I know it’s already Wednesday, but I’ve been thinking a lot about worship from this past Sunday night. Our community got together like we do every other Sunday evening for dinner, worship and discussion. (Big “THANK YOU” to Jim and Elaine for hosting us and feeding us way beyond any descent levels of human consumption!)
Any way, I don’t know how to describe the worship time. It was great, but that word doesn’t capture it. On Thursday, we’ve been discussing the Story of God and we spent time looking at Creation as the first chapter of that story. So for Sunday’s worship, Kerri wrote out the creation story from Genesis and broke it into parts so everyone — including all of the kids — could read the story. As the story was read, she re-enacted creation on a flannel board. Yeah a flannel board.
I don’t know about you, but I didn’t grow up in the local church. So my only reference to flannel board stories are historical, kind of like record players and typewriters. I’ve never experienced one before.
Sunday’s worship was great because it captured several important aspects of biblical worship. First, we worshipped with a story. The first story. I’ve been lingering on the whole idea of “In the beginning God created the heavens and earth.” It’s a story we all live in, but take for granted. Watching that story unfold before my eyes was awesome. I was reminded how connected and responsible I am to God’s creation around me.
Second, everyone got to worship together. It was neat sitting with my kids, the Feliciano kids and all of the adults, waiting for our parts to join in the story. At that moment, we were all on equal ground. We were all waiting our turn to join in worship with the community through our contribution to the story. My kids weren’t simply observers or sitting in another room. They participated with everyone.
Third, this moment of worship was possible because Kerri offered her talents and gifts to the community. She is such a creative person. And although speaking in public makes her nervous, she offered herself and her arts to the community as a vehicle for worship. It was neat watching the story unfold on flannel board — night and day being formed, vegetation, animals, birds, fish, humanity. And as the flannel board moved from a dark blank slate to a symphony of vibrant colors, shapes and life, I was reconnected to the incredible creativity of God.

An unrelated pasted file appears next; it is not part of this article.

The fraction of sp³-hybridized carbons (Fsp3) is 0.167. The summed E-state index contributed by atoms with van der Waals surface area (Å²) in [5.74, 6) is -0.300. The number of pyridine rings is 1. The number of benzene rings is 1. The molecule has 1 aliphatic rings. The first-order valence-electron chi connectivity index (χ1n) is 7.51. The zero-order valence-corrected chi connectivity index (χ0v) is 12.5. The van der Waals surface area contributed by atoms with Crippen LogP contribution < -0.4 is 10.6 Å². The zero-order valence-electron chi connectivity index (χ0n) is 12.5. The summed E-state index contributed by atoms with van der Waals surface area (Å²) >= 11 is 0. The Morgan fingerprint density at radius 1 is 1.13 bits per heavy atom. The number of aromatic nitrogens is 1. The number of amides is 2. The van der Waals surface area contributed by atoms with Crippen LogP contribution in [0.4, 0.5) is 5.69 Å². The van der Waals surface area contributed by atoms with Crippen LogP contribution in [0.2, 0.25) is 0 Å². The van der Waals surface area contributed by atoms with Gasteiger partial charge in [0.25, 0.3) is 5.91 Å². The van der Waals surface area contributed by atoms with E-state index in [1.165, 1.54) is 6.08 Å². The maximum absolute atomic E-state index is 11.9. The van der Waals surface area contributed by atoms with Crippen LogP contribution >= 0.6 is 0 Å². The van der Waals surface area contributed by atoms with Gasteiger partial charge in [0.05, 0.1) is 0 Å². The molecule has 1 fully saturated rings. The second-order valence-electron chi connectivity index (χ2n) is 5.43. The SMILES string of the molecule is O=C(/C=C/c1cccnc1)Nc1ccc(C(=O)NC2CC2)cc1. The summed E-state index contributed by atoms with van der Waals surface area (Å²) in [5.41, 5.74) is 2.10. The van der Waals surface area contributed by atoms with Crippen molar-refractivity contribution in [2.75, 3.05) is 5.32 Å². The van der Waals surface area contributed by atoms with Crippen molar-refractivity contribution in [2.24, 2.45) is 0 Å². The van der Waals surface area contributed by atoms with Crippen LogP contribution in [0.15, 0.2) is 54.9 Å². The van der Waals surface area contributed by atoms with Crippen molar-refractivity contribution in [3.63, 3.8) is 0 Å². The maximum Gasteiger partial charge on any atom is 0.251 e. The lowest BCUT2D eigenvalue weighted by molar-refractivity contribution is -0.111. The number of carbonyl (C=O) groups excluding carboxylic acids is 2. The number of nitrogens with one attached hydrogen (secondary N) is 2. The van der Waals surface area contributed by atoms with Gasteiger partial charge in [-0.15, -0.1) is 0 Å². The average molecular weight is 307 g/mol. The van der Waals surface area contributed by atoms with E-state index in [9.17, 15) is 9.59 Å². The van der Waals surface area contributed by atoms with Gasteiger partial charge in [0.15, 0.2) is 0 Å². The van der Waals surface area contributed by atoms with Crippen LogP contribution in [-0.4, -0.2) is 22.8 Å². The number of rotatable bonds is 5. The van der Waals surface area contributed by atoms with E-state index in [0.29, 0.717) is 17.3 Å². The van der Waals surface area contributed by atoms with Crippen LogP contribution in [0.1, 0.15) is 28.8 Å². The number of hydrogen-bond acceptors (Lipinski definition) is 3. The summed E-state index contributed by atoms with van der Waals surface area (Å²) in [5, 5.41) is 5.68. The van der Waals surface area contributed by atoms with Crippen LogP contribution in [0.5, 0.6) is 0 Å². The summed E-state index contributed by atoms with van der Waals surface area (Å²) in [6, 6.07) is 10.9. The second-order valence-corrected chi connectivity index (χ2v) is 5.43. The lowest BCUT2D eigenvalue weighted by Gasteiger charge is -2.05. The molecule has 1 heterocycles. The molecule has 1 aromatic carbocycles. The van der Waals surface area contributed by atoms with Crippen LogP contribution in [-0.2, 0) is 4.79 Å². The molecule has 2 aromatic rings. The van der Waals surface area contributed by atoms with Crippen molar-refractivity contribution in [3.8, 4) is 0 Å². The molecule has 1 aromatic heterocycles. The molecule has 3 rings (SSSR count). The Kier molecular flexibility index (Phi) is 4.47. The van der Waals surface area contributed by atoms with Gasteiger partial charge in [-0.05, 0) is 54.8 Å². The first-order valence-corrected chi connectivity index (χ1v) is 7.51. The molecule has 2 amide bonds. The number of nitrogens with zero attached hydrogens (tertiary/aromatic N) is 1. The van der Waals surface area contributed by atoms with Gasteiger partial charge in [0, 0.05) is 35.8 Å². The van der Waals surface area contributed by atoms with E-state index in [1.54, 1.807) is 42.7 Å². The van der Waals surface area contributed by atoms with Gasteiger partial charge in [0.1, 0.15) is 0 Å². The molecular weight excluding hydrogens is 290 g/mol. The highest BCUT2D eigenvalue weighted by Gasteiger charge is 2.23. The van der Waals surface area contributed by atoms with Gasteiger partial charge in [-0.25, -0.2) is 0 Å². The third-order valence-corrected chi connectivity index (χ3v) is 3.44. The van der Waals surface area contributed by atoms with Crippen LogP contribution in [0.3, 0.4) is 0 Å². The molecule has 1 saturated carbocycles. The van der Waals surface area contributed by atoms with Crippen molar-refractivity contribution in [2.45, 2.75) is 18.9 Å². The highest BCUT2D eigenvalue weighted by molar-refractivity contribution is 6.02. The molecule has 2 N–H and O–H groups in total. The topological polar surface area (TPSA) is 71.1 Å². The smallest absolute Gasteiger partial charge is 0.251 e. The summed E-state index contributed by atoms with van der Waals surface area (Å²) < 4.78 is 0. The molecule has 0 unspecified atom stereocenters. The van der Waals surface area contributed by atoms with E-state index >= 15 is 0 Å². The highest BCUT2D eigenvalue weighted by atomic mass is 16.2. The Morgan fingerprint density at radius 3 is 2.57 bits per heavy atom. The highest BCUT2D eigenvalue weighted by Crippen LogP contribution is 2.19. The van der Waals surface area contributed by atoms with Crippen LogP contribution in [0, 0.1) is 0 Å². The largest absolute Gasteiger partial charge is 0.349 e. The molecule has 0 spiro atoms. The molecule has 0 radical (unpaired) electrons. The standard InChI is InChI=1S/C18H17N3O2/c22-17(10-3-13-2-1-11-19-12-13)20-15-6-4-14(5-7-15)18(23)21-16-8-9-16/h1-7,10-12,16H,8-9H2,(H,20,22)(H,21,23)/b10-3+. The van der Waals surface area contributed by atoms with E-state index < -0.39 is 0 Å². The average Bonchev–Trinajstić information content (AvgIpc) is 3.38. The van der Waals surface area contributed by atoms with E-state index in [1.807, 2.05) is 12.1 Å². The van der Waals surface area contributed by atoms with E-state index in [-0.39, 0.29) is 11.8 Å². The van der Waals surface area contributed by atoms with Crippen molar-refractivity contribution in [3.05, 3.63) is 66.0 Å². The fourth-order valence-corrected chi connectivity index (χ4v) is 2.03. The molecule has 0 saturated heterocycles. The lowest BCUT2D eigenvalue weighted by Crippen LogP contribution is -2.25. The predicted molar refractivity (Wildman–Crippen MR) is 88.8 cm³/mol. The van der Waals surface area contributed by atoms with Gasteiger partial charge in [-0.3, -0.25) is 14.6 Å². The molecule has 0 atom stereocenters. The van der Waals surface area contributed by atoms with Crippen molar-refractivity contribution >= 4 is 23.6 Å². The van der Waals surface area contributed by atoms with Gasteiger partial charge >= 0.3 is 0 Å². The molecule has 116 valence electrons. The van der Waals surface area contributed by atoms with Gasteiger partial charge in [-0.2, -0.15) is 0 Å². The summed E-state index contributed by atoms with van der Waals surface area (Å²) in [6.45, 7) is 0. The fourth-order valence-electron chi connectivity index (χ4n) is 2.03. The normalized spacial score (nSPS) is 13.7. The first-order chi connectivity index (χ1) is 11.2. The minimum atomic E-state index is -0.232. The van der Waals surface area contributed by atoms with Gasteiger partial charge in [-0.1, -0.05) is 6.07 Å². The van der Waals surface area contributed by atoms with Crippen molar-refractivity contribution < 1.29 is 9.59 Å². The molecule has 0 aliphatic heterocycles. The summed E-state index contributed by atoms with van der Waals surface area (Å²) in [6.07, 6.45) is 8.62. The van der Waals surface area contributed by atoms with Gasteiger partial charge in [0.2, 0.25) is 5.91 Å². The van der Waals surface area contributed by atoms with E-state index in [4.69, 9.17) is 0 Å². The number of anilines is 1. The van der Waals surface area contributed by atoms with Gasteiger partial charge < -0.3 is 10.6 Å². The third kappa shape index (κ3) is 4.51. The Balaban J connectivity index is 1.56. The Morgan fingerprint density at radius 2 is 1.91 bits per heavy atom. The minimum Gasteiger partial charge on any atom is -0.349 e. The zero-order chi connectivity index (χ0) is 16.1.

As I’ve been thinking about Sunday’s worship, I’ve realized this is what worship is supposed to be like. It’s being swept up in the current of God’s story. It’s not ahistorical. It’s embedded in the BIG story that we’re all supposed to be living in. It’s also experienced as a community where every person is an equal participant and stands on equal ground regardless of age, gender, ethnicity, education or any other contrived categories. And it’s also a gift of our talents and life offered back to God for his glory.
As Paul says in Romans 12:1, “I urge you, then, brothers (and sisters), remembering the mercies of God [God’s story], to offer your bodies [individual talents and lives] as a living sacrifice [singular act of community], dedicated and acceptable to God; that is the kind of worship for you, as sensible people.”
3 thoughts on “Flannel Board Worship”
Thank you, Jason for your kind words. I am so pleased that you enjoyed the story told through the flannel board. My favorite part was hearing Christopher’s young voice saying his part; “And God saw that it was good”. So precious! It was very cool how it all came together. I enjoyed sharing it with all of you. It you liked the creation…Wait til you see the story of the birth of Christ!
It was so “good”. Thank you Kerri for sharing that so very creative part of you with us! It was great for us all to be together too!
Love you much!
It was wonderful! I remember when everything was said and done Christopher got up and went straight up to the flannel board and stood there motionless for a span of time. I don’t know what he was thinking but he was definately taking it all in and pondering the scene and there was a sense of awe on his face. It was a precious moment!